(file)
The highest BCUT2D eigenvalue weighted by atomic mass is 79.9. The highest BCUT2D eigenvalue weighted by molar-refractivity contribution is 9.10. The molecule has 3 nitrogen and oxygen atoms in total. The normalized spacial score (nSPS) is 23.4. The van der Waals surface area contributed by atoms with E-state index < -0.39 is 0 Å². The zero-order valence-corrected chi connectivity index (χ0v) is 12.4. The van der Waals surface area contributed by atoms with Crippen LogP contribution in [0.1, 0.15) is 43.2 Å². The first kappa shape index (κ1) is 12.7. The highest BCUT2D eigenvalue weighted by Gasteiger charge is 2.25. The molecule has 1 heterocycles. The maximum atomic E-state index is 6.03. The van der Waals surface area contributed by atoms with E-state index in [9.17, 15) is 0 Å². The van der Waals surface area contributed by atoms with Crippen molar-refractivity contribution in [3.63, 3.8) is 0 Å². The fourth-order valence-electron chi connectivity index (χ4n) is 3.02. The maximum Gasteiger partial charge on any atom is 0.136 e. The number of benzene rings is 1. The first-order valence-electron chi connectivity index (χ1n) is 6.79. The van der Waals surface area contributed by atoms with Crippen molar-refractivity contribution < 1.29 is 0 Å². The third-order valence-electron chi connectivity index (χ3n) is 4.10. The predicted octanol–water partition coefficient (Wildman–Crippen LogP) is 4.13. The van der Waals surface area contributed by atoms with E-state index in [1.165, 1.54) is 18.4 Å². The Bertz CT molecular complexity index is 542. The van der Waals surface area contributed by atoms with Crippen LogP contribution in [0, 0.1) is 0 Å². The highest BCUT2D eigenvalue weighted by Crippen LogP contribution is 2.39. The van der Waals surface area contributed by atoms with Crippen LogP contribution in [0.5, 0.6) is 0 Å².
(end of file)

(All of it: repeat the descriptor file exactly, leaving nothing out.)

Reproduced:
The highest BCUT2D eigenvalue weighted by atomic mass is 79.9. The highest BCUT2D eigenvalue weighted by molar-refractivity contribution is 9.10. The molecule has 3 nitrogen and oxygen atoms in total. The normalized spacial score (nSPS) is 23.4. The van der Waals surface area contributed by atoms with E-state index < -0.39 is 0 Å². The zero-order valence-corrected chi connectivity index (χ0v) is 12.4. The van der Waals surface area contributed by atoms with Crippen LogP contribution in [0.1, 0.15) is 43.2 Å². The first kappa shape index (κ1) is 12.7. The highest BCUT2D eigenvalue weighted by Gasteiger charge is 2.25. The molecule has 1 heterocycles. The maximum atomic E-state index is 6.03. The van der Waals surface area contributed by atoms with E-state index in [9.17, 15) is 0 Å². The van der Waals surface area contributed by atoms with Crippen molar-refractivity contribution in [3.63, 3.8) is 0 Å². The fourth-order valence-electron chi connectivity index (χ4n) is 3.02. The maximum Gasteiger partial charge on any atom is 0.136 e. The number of benzene rings is 1. The first-order valence-electron chi connectivity index (χ1n) is 6.79. The van der Waals surface area contributed by atoms with Crippen molar-refractivity contribution < 1.29 is 0 Å². The third-order valence-electron chi connectivity index (χ3n) is 4.10. The predicted octanol–water partition coefficient (Wildman–Crippen LogP) is 4.13. The van der Waals surface area contributed by atoms with E-state index in [1.165, 1.54) is 18.4 Å². The Bertz CT molecular complexity index is 542. The van der Waals surface area contributed by atoms with Crippen LogP contribution in [0, 0.1) is 0 Å². The highest BCUT2D eigenvalue weighted by Crippen LogP contribution is 2.39. The van der Waals surface area contributed by atoms with Crippen LogP contribution in [0.5, 0.6) is 0 Å².